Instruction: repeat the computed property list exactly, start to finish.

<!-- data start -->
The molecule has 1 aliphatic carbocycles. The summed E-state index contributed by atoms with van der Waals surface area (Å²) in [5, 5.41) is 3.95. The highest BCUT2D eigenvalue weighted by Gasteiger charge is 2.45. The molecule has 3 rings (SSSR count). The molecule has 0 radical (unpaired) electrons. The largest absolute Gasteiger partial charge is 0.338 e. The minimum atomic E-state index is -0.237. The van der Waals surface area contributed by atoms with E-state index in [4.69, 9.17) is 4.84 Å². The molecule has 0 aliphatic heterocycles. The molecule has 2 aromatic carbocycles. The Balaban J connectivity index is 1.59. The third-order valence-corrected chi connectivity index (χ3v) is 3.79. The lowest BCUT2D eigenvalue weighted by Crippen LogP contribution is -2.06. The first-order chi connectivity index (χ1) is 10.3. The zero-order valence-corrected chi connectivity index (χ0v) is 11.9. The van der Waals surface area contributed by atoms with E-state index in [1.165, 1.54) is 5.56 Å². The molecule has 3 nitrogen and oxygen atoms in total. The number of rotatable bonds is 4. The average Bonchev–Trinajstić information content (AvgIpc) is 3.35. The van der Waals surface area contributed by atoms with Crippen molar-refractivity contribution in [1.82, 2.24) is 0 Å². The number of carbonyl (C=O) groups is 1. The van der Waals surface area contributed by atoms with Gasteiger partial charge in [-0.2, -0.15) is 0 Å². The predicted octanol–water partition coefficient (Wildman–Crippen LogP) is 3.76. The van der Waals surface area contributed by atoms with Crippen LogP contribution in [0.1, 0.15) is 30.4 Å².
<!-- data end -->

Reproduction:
The molecule has 1 aliphatic carbocycles. The summed E-state index contributed by atoms with van der Waals surface area (Å²) in [5, 5.41) is 3.95. The highest BCUT2D eigenvalue weighted by Gasteiger charge is 2.45. The molecule has 3 rings (SSSR count). The molecule has 0 radical (unpaired) electrons. The largest absolute Gasteiger partial charge is 0.338 e. The minimum atomic E-state index is -0.237. The van der Waals surface area contributed by atoms with E-state index in [4.69, 9.17) is 4.84 Å². The molecule has 0 aliphatic heterocycles. The molecule has 2 aromatic carbocycles. The Balaban J connectivity index is 1.59. The third-order valence-corrected chi connectivity index (χ3v) is 3.79. The lowest BCUT2D eigenvalue weighted by Crippen LogP contribution is -2.06. The first-order chi connectivity index (χ1) is 10.3. The zero-order valence-corrected chi connectivity index (χ0v) is 11.9. The van der Waals surface area contributed by atoms with E-state index in [1.165, 1.54) is 5.56 Å². The molecule has 3 nitrogen and oxygen atoms in total. The number of rotatable bonds is 4. The average Bonchev–Trinajstić information content (AvgIpc) is 3.35. The van der Waals surface area contributed by atoms with Crippen molar-refractivity contribution in [1.82, 2.24) is 0 Å². The number of carbonyl (C=O) groups is 1. The van der Waals surface area contributed by atoms with Gasteiger partial charge in [-0.2, -0.15) is 0 Å². The predicted octanol–water partition coefficient (Wildman–Crippen LogP) is 3.76. The van der Waals surface area contributed by atoms with Crippen LogP contribution in [0.1, 0.15) is 30.4 Å².